The house is a Victorian gingerbread fantasy, tall and narrow, with a rickety elegance and the aura of another time and perhaps another reality. We learn that it’s the ancestral San Francisco home of Jimmie Fails (played by Jimmie Fails, who also gets story credit), a displaced young man whose grandfather, he tells us, built it. Jimmie grew up there, but the Fails family lost it, and now he dreams of reclaiming his family birthright. And when the people living there suddenly leave it empty, he and his best friend Mont (Jonathan Majors) move in. The movie is about yearning, about wanting something so badly that it takes on a reality of its own, and about the transition of a city rapidly losing its middle class and in danger of losing its fabled heart. Jimmie and Mont are sweet souls who don’t really fit in anywhere. It’s a remarkable second feature for director Joe Talbot. There are a few awkward moments, but by and large it all works. The deeply satisfying performances by Fails and Majors keep the story finely tuned, and that wonderful house looms up to represent an idea worth saving. Rated R.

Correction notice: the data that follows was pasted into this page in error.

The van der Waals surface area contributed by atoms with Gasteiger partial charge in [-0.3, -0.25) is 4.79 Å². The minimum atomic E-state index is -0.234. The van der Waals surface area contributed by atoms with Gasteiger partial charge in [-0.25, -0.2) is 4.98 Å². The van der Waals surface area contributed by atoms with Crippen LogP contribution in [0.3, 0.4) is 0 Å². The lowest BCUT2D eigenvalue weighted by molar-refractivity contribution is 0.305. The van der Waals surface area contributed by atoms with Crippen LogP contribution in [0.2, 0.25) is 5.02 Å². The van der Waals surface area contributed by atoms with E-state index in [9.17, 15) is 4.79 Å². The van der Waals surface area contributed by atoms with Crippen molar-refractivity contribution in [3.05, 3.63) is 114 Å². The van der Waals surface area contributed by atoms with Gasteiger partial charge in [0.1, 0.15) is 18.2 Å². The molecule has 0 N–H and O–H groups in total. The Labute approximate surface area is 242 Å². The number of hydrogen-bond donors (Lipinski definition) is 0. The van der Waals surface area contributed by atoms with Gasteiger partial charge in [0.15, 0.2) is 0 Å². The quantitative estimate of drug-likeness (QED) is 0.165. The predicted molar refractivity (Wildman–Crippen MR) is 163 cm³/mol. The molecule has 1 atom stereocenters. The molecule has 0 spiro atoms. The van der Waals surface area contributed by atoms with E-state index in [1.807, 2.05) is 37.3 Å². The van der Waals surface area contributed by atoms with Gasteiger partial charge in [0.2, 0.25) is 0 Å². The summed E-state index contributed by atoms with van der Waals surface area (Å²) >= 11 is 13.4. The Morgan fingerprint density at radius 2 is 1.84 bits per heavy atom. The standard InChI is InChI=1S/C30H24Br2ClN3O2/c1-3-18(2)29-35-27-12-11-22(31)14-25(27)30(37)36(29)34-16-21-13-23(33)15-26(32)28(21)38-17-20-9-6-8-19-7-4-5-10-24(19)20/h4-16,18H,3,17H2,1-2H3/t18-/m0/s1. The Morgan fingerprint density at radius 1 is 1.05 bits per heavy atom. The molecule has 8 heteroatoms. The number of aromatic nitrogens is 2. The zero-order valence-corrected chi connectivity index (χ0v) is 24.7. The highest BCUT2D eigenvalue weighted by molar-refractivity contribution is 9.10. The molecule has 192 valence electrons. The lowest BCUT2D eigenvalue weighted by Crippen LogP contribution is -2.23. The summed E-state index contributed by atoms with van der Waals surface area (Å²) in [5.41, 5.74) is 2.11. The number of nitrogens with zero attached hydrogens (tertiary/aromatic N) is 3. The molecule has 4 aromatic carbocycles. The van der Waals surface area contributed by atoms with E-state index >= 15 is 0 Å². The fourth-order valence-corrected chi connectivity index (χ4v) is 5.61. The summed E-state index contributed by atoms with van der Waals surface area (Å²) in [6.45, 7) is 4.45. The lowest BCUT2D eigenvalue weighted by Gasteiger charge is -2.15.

121 minutes. Violet Crown. (Jonathan Richards)


3.5 chiles - MIDSOMMAR

In what will likely be the strangest film to pull in a box-office haul this year, writer and director (and former College of Santa Fe film student) Ari Aster follows 2018’s Hereditary with this pagan horror fable. It centers on a young couple (Florence Pugh and Jack Reynor) who, along with a handful of friends, travel to Sweden to take part in a commune’s summer solstice festival, which happens every 90 years. Once there, they slowly learn that the festival involves rituals that are bizarre and violent — and that they are part of the ceremony. Aster’s script runs long, and the themes of grief and trauma hew too close to his work in Hereditary, but his gifts as a visual stylist and storyteller are exceptional. Ushered along by a haunting score by The Haxan Cloak, Midsommar unfurls slowly and stretches in surreal directions, evoking the psychedelic drugs that the characters take throughout. It’s a trip. Rated R. 140 minutes. Violet Crown. (Robert Ker)